Taupo Report Important For New Zealand Investments

A recent study on the Taupo volcanic area by the Institute of Geological and Nuclear Sciences published in the NZ Journal of Geology and Geophysics has more relevance for investors than may appear at first to peek briefly.

Our country’s volcanic geology is a factor those involved in New Zealand investments should consider when they are deciding on the asset allocation of their portfolios. A recent report on the Taupo volcanic zone by the Institute of Geological and Nuclear Sciences, published in the NZ Journal of Geology and Geophysics, highlights the issue. The complete central vicinity stretching by to the Bay of Plenty is one of the most active volcanic regions in the world with 12 active volcanoes and over 30 geothermal hotspots. Taupo itself is a enormous volcanic crater 20 kilometres in diameter, making it one of the ten largest in the world.

The first eruption at Taupo occurred 27,000 years ago and it has had major eruptions 28 times since. The last big blow was in AD 181. This eruption was huge and one of the largest the world has seen over the past 5,000 years. It is estimated that 100 cubic kilometres of material was ejected in this eruption – a third of which was expelled in just a few minutes. Scientists believe the eruption column would have been 50 kilometres high. Ash was sent around the world with both the Romans and Chinese writing about an uncommon sky colour and atmospheric conditions at the time.

What if another major eruption occurred at Taupo? The scientists calculate that the North Island would be heavily damaged and everything would be affected, starting with air travel. Auckland is broadly downwind, and more so if Mt Taranaki decides to join the party. Ash would cover a wide area, the vicinity around the volcano would be completely devastated and farming would become impossible for a period of time. great areas of the North Island would become uninhabitable.

In economic terms, GDP would spread drastically as tourism, trade and commerce grind to a standstill, interest rates would be reduced to very low levels and our money would fall severely. Some will argue that this discussion is pointless. First, the odds of this happening are very low, second, the effects might not be as bad as we expect and third, if it does happen, we will have more to worry about than our portfolios.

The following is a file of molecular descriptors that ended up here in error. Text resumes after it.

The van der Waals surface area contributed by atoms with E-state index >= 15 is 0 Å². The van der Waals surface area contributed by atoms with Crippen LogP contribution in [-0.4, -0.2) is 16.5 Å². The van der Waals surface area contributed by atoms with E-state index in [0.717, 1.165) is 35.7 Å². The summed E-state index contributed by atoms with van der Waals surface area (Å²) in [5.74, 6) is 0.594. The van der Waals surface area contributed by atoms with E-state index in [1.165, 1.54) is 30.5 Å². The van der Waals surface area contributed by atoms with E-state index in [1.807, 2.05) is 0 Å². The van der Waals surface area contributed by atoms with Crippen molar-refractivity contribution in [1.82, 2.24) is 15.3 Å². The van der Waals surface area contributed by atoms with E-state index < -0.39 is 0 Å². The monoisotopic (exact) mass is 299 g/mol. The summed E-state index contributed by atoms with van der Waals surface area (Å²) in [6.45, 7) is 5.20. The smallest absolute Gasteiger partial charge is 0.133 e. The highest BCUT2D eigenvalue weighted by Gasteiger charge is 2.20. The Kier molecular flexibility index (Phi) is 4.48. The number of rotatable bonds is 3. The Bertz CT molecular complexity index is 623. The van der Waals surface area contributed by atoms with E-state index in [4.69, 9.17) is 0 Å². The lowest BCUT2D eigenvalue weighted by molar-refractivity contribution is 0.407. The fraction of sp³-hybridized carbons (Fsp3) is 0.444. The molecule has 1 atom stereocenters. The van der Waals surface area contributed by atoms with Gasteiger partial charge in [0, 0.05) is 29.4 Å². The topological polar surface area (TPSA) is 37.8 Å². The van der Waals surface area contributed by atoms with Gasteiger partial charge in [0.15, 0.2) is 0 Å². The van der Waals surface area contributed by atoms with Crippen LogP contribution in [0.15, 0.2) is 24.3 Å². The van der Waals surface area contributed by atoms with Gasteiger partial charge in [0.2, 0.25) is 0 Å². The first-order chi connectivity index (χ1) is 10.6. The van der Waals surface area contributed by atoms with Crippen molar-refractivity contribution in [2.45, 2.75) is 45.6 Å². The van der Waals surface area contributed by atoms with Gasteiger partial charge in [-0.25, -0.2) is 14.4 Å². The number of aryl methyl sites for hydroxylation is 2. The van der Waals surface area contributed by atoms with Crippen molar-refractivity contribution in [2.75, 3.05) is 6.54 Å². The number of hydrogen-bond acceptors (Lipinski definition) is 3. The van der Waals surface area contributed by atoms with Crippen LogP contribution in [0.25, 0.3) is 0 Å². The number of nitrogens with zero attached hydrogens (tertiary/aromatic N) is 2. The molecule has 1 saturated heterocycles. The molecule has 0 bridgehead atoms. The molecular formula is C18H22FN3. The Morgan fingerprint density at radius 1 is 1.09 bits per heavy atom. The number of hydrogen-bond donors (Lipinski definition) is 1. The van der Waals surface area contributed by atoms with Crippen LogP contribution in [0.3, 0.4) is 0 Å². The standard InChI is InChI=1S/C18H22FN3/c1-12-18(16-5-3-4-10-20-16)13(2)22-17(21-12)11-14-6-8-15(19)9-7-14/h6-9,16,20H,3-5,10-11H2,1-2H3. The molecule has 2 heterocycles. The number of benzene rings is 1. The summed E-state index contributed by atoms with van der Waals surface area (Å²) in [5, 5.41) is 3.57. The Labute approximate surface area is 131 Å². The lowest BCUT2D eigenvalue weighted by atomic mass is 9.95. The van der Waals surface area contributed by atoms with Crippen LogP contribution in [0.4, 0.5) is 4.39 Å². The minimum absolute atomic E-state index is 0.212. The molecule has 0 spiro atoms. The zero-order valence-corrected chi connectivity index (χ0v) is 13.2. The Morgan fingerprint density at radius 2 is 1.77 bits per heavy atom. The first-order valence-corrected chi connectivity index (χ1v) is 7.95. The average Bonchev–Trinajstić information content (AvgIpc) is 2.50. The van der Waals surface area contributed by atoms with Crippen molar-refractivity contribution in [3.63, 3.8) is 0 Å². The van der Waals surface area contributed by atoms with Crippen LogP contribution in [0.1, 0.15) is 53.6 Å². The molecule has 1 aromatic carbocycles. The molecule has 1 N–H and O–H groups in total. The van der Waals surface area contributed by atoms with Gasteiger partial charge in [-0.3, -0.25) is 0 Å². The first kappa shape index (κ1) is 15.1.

I disagree. Investment advisers are supposed to worry about risk. And the fact that New Zealand is a small country that straddles one of the most active fault lines in the world is worth worrying about. Not only is New Zealand unprotected to natural disasters but also to an sudden increase of a disease that threatens our all-important agriculture sector.

The unthinkable can happen, and investors should be prepared.

We have long recommended clients diversify some of their investments outside New Zealand. Over recent years however there has been a shopping list of rational reasons why overseas investment has been a bad idea. The New Zealand dollar has been exceptionally strong, our proportion market has done better than most other global markets, our interest rates are higher than overseas, imputation credits are not obtainable on overseas shares, and the Fair Dividend Rate tax rules on global proportion investments are ridiculously complicate.

Despite all of this, we nevertheless believe it is important to have a proportion of an investment portfolio outside New Zealand. These days it is very easy to buy overseas shares. Investors can buy funds such as index funds or UK investment trusts, a handful of which are listed on the NZ market, or they can put together a portfolio of global companies.

Whether to hedge the money or not is a very topical issue. Investors with a high proportion of their portfolio invested overseas may want to hedge some of their money risk to protect their portfolio against rises in the New Zealand dollar. However, smaller allocations to global assets should generally be left un-hedged, as having exposure to overseas currencies is a meaningful protection against an event that causes our money to plummet.

New Zealand is a wonderful place, but a small place. It is consequently prudent to carry some form of country insurance, and for those involved in investments we regard offshore holdings as insurance against ‘New Zealand risk’.

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